The Church of Antioch (Arabic: كنيسة أنطاكية, romanized: kánīsa ʾanṭākiya; IPA: [ka.niː.sa ʔan.tˤaː.ki.ja]) was the first of the five major churches of the early pentarchy in Christianity, with its primary seat in the ancient Greek city of Antioch (present-day Antakya, Turkey).
The earliest record of the church of Antioch is given in Acts 11, stating that some "men of Cyprus and Cyrene, which, when they had come to Antioch, spoke to the Grecians, preaching the Lord Jesus [...] and a great number believed, and turned to the Lord." Later, at the start of their missionary journeys, Paul the Apostle (also called Saul) and Barnabas preached in Antioch for a year, and followers of the church were called "Christians" for the first time.[full citation needed]
Followers of Jesus as the messiah trace the origin of the term Christian to the church established at Antioch, which was founded at Pentecost in Jerusalem. According to verses 19–26 of Acts 11, Barnabas went to Tarsus in search of Saul and brought him to Antioch. They met with the church and taught for a year. The disciples, who had been scattered because of persecution in Jerusalem, were first called Christians in Antioch. This name was later recognised by the Apostles in Jerusalem. One of the leading members of this group was Barnabas, who was sent to organize the new church. The group later became the Patriarchate of Antioch, part of the pentarchy as one of the five great patriarchates.
Saul, also known as Paul the Apostle, began his missionary journeys in Antioch.[full citation needed] According to Acts, Judaizers from Jerusalem caused a disturbance in the church. Paul started his first missionary journey from Antioch and returned there. After the Jerusalem decree to the gentile converts in Antioch, Paul began his second missionary journey from Antioch. His third journey also began there. Ignatius then served as bishop there for forty years until his martyrdom in 107 AD.[full citation needed]
Antioch served as a central point for sending missionaries to the gentiles, probably after the Great Commission. Nicolas, one of the Seven Deacons, was a missionary from Antioch. According to the Alexandrine manuscript of Acts 11:20–26, the Christians dispersed by the martyrdom of Stephen preached to the idolatrous Greeks of Antioch, not to "Grecians" or Greek-speaking Jews.[full citation needed]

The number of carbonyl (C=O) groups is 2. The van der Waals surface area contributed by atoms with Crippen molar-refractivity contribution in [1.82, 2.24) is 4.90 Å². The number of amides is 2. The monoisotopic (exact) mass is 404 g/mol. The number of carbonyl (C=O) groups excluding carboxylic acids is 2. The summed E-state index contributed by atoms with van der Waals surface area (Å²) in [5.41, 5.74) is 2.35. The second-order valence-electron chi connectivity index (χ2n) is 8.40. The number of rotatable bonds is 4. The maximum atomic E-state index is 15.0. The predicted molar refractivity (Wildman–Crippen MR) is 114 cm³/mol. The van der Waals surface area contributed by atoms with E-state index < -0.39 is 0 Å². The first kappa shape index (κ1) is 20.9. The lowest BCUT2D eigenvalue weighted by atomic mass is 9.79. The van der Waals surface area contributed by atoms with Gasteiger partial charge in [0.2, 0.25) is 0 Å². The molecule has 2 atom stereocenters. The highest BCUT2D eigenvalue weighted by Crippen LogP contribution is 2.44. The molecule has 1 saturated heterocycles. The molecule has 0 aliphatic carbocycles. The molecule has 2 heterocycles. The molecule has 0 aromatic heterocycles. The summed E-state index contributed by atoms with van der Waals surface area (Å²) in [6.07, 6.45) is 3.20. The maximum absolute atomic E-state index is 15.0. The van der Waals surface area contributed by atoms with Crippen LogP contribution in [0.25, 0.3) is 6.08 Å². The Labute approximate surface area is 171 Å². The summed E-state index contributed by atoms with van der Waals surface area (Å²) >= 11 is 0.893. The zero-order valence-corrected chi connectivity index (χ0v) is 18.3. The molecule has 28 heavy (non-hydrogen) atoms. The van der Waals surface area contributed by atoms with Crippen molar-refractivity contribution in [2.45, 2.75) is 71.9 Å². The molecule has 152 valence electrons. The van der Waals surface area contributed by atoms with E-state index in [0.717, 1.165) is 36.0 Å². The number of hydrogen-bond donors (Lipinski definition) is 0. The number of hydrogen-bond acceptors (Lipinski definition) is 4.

Some ancient synagogue priestly rites and hymns of Greek origin have partially survived to the modern day, particularly in the unique worship of the Melkite and Greek Orthodox communities in the Turkish Hatay province, Syria, Lebanon and northern Israel. Members of these communities still refer to themselves as Rūm, which literally means "Eastern Romans" or "Byzantines" in Turkish, Persian and Arabic. The term Rūm is preferred to Yūnāniyyūn, which means "Greek" or "Ionian".
The Maronite, Melkite, and Syriac Catholic patriarchates are in full communion with the Catholic Church and thus recognise each other's claims. The Catholic Church also appointed a Latin Patriarch of Antioch in 1100 by way of Bohemond (founder of the Principality of Antioch, one of the crusader states). After the Crusades, this office became titular in 1268, and lasted as titular for many centuries until it was abolished in 1964.
The Maronite Patriarchate of Antioch and all the East was founded by Maron in the 5th century; it survived the later Muslim invasions, reaffirming communion with Rome in the 12th century. The Melkite Catholic Patriarchate of Antioch and of All the East, of Alexandria and of Jerusalem was formed in 1724 by Cyril VI Tanas, who brought the Antiochian Orthodox community into communion with Rome. Those who rejected this move formed the extant Antiochian Orthodox Church. The Syriac Catholic Patriarchate of Antioch was first formed in 1662 with the election of the Catholic-aligned Andrew Akijan as Syriac Orthodox Patriarch of Antioch, and later re-established in 1782 with the election of the Catholic Michael III Jarweh as the same.